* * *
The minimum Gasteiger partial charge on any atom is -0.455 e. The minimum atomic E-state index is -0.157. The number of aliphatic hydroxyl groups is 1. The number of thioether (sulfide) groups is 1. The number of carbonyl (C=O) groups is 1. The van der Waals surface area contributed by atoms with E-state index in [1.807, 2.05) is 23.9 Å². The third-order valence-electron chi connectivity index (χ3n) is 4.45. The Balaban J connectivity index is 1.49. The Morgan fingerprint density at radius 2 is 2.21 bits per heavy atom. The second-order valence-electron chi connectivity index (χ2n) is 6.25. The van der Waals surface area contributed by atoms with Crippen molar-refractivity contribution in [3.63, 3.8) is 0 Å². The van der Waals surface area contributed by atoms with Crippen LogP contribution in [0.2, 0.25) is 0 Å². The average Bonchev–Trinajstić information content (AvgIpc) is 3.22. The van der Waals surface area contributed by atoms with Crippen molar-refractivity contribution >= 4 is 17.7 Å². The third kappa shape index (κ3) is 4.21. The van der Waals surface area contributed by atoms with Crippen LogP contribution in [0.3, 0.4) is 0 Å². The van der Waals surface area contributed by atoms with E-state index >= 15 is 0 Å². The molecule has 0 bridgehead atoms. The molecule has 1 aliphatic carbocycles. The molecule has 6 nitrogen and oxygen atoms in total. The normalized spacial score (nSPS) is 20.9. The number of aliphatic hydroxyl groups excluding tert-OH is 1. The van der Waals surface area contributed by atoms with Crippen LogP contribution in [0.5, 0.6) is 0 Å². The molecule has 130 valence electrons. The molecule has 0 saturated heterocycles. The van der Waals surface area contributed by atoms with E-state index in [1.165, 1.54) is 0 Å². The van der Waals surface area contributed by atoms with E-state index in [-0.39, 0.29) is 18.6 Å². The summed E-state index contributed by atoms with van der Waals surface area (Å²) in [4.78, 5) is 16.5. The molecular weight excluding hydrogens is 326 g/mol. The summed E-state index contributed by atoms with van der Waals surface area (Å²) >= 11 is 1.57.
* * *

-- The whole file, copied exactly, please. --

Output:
The minimum Gasteiger partial charge on any atom is -0.455 e. The minimum atomic E-state index is -0.157. The number of aliphatic hydroxyl groups is 1. The number of thioether (sulfide) groups is 1. The number of carbonyl (C=O) groups is 1. The van der Waals surface area contributed by atoms with E-state index in [1.807, 2.05) is 23.9 Å². The third-order valence-electron chi connectivity index (χ3n) is 4.45. The Balaban J connectivity index is 1.49. The Morgan fingerprint density at radius 2 is 2.21 bits per heavy atom. The second-order valence-electron chi connectivity index (χ2n) is 6.25. The van der Waals surface area contributed by atoms with Crippen molar-refractivity contribution in [3.63, 3.8) is 0 Å². The van der Waals surface area contributed by atoms with Crippen LogP contribution in [0.2, 0.25) is 0 Å². The average Bonchev–Trinajstić information content (AvgIpc) is 3.22. The van der Waals surface area contributed by atoms with Crippen molar-refractivity contribution >= 4 is 17.7 Å². The third kappa shape index (κ3) is 4.21. The van der Waals surface area contributed by atoms with Crippen LogP contribution in [0.3, 0.4) is 0 Å². The van der Waals surface area contributed by atoms with E-state index >= 15 is 0 Å². The molecule has 0 bridgehead atoms. The molecule has 1 aliphatic carbocycles. The molecule has 6 nitrogen and oxygen atoms in total. The normalized spacial score (nSPS) is 20.9. The number of aliphatic hydroxyl groups excluding tert-OH is 1. The van der Waals surface area contributed by atoms with Crippen LogP contribution in [0.5, 0.6) is 0 Å². The molecule has 130 valence electrons. The molecule has 0 saturated heterocycles. The van der Waals surface area contributed by atoms with E-state index in [1.165, 1.54) is 0 Å². The van der Waals surface area contributed by atoms with E-state index in [-0.39, 0.29) is 18.6 Å². The summed E-state index contributed by atoms with van der Waals surface area (Å²) in [4.78, 5) is 16.5. The molecular weight excluding hydrogens is 326 g/mol. The summed E-state index contributed by atoms with van der Waals surface area (Å²) >= 11 is 1.57.